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About Currency Swap
  • Currency Swap operation, also known as a cross currency swap, is an off-balance sheet transection in which the parties involved agree under contract to exchange the principal amount of a loan in one currency and the interest applicable on it during a specified period of time for a corresponding amount and applicable interest in a second currency.
  • By means of currency swap, the counterparties can hedge their exchange rate and interest rate risk and also reduce the cost of funding.
  • In a typical currency swap transaction, the first party borrows a specified amount of foreign currency from the counterparty at the foreign exchange rate in effect. At the same time, it lends a corresponding amount to the counterparty in the currency that it holds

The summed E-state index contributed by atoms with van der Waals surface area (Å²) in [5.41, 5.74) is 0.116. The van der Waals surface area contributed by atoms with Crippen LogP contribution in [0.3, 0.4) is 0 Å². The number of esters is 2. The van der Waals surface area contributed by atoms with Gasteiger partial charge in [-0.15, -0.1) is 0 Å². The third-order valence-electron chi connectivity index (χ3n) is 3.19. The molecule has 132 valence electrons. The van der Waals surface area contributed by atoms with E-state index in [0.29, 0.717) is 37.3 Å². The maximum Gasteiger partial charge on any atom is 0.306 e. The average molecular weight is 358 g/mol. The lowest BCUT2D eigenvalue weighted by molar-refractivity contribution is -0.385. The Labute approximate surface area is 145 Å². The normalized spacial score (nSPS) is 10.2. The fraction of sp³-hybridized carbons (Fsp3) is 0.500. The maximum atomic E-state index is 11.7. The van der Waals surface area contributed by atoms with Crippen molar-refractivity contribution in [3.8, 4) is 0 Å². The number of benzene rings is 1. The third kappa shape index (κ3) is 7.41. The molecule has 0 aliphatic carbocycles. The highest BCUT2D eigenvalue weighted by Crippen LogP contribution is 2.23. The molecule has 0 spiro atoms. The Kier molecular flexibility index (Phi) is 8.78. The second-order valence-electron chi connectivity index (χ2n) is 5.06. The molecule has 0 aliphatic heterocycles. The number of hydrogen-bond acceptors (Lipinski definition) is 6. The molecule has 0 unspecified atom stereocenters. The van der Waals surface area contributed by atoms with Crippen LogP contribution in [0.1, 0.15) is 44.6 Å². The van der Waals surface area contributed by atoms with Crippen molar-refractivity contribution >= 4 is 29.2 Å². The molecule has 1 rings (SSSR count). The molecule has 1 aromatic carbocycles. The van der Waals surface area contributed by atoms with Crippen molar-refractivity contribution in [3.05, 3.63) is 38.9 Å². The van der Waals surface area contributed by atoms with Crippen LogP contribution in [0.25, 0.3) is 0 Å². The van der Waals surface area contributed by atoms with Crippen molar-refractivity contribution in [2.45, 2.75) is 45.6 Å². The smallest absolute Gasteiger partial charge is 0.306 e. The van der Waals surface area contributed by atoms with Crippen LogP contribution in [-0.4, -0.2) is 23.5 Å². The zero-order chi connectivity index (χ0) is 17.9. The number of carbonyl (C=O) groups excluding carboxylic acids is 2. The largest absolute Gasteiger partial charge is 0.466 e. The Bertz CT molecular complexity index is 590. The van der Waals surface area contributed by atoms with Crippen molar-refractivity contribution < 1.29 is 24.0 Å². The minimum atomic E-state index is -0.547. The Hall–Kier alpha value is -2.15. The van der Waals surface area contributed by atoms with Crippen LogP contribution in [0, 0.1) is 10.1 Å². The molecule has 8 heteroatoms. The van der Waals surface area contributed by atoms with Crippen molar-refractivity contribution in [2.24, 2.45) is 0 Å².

• For the duration of the contract, each participant pays interest to the other in the currency of the principal that it received.
  • Upon the expiration of the contract at a later date, both parties make repayment of the principal to one another.
  • Currency swaps are often used to exchange fixed-interest rate payments on debt for floating-rate payments; that is, debt in which payments can vary with the upward or downward movement of interest rates. However, they can also be used for fixed rate-for-fixed rate and floating rate-for-floating rate transactions.
  • The benefits for a participant in such an operation may include obtaining financing at a lower interest rate than available in the local market, and locking in a predetermined exchange rate for servicing a debt obligation in a foreign currency.